The thing was, only “early adopters” had TV sets during this time, which would be similar to the 1980s for personal computers. You can read more about this on a great site called TVHistory.TV

This situation changed drastically after World War Two ended. Americans had spent the war going to the local cinema to see news reels of the troops in action. They now wanted that visual experience in their homes. In 1946, televisions were already a staple in bars and clubs, where major boxing championships played out to hundreds of thousands. In 1947, Kraft Television Theater, Meet the Press and The Howdy Doody Show became major black and white hits.

CBS tried to go straight into manufacturing color TVs in the late 1940s but their attempt didn’t jive with the fact that their proprietary technology did not work with the 10 million black and white sets already in use by Americans by 1949. RCA had a huge Trinitron color TV on the market in the late 40s (it had 3 cathode ray tubes representing the primary colors) but it was only for eccentric millionaires to gawk at and there was still little in terms of color programming. It wasn’t until after the Korean War subsided in 1953 that a standard was approved that would allow programming to work with both new color sets and existing black and white TVs.

In 1954, the first “mass market” color TVs from RCA cost what would be the equivalent of buying a car today.  Few people bought them, even when they could afford it as there was still very little programming for them.  David Sarnoff, the Russian immigrant chairman of RCA, remained in the hot seat with his board of directors until 1964 as all other companies that tried to manufacture and market color TVs gave up.

Dragnet, the famous TV show about LA detectives, was the first to broadcast a color film episode in December 1953.  Nobody noticed because the new RCA sets weren’t yet on the market. In June 1955, President Eisenhower was filmed on a color TV broadcast. Rich people noticed that. But it wasn’t until RCA color TV prices fell and Walt Disney’s Wonderful World of Color premiered in 1961 that the masses started to go out and buy color technology. In 1962, the popularity of the “colorcasted” Flintstones and Jetsons guaranteed that color TV was here to stay. By 1966, the NBC peacock was announcing that 100% of NBC programming would be in color. Sarnoff, the father and champion of color TV, would die 5 years later at the age of 80.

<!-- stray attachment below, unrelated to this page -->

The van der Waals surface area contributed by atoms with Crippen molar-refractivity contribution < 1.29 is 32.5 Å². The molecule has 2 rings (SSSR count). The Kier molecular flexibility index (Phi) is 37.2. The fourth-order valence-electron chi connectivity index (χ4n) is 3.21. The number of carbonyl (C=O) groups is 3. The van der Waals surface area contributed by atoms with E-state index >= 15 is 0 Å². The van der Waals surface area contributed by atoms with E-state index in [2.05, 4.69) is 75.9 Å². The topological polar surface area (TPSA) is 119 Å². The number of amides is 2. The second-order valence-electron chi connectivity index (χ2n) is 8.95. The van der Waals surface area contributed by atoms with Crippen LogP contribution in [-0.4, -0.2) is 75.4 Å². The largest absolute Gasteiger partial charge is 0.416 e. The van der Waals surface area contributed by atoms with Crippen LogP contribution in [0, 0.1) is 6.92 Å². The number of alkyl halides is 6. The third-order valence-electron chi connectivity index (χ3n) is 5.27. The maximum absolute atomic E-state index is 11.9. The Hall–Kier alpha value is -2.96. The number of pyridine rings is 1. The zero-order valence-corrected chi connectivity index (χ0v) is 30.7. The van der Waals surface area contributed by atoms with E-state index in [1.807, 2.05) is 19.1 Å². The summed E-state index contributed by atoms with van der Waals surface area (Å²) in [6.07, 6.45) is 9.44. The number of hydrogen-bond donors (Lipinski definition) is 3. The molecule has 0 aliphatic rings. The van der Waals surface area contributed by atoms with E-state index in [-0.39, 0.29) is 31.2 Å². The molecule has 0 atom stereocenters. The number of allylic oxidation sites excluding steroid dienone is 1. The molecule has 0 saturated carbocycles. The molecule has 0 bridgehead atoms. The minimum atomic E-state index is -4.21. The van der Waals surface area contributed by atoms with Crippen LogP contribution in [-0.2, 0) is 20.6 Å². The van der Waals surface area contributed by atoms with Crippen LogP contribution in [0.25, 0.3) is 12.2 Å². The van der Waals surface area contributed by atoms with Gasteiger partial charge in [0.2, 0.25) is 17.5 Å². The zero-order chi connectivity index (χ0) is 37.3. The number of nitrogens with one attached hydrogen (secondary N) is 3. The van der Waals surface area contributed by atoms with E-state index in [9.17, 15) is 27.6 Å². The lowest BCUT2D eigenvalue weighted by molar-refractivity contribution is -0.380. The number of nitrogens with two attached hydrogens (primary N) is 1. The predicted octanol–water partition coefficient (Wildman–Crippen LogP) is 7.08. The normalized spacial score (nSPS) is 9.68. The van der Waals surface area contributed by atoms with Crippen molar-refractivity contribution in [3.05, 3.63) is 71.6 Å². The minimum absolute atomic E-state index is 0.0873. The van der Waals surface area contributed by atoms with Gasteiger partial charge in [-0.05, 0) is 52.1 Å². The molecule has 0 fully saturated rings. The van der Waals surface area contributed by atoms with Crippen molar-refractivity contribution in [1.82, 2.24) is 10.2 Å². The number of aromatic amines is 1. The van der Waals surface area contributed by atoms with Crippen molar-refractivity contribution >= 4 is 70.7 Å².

Let’s fast forward to 2009.  Black and white email inboxes have been the standard since most of us started reading email in inboxes 20 years ago (thanks to Compuserve).

But it doesn’t have to stay that way and, if the above history teaches anything, it won’t.

Viktor Tatarov, CEO of the WebCEO company that helps webmasters tweek and monitor the hits they receive on websites, has developed a means by which color corporate icons appear in the inbox of major email programs whenever an SPF or DomainKey authenticated email arrives from that company’s domain(s).

These colorful “anti-phishing” icons, often the favicons that appear in the URL toolbar of web browsers, now appear in the email inbox list panel of users of the SenderOK Email Plug-in, which is downloadable at SenderOK.com. This now works in Microsoft Outlook as well as the webmail programs Hotmail/Live, Gmail and Yahoo. Only reputable companies, not spammers, will be allowed to have their emails appear with their corporate icons.

This will be a bolt from the blue for email marketers pursuing the Holy Grail called “Email Deliverability”. With SenderOK icon presentation, spam email will be separated from serious business email literally as black and white is to color. Email that comes from known reputable senders will be saved from the spambox, at least long enough for users to decide whether to unsubscribe or verify that they personally consider that otherwise reputable sender to be issuing spam. SenderOK can also act like a Nielsen rating box, letting senders know about the anonymous behavior of users in terms of how many users opened their email and how many deleted without reading.

Google has just announced that they will be doing something similar with Gmail Anti-Phishing Keys and their new newsletter unsubscribe service, but they are still thinking in terms of black and white…for now.

Take a look at the future which is here and now. Whether Tatarov and SenderOK will get all the credit or whether Google, Microsoft, Yahoo and AOL will develop and implement similar technology on their own, doesn’t change the fact that the email inbox, like television, will after a 20 year delay, finally move from black and white to color.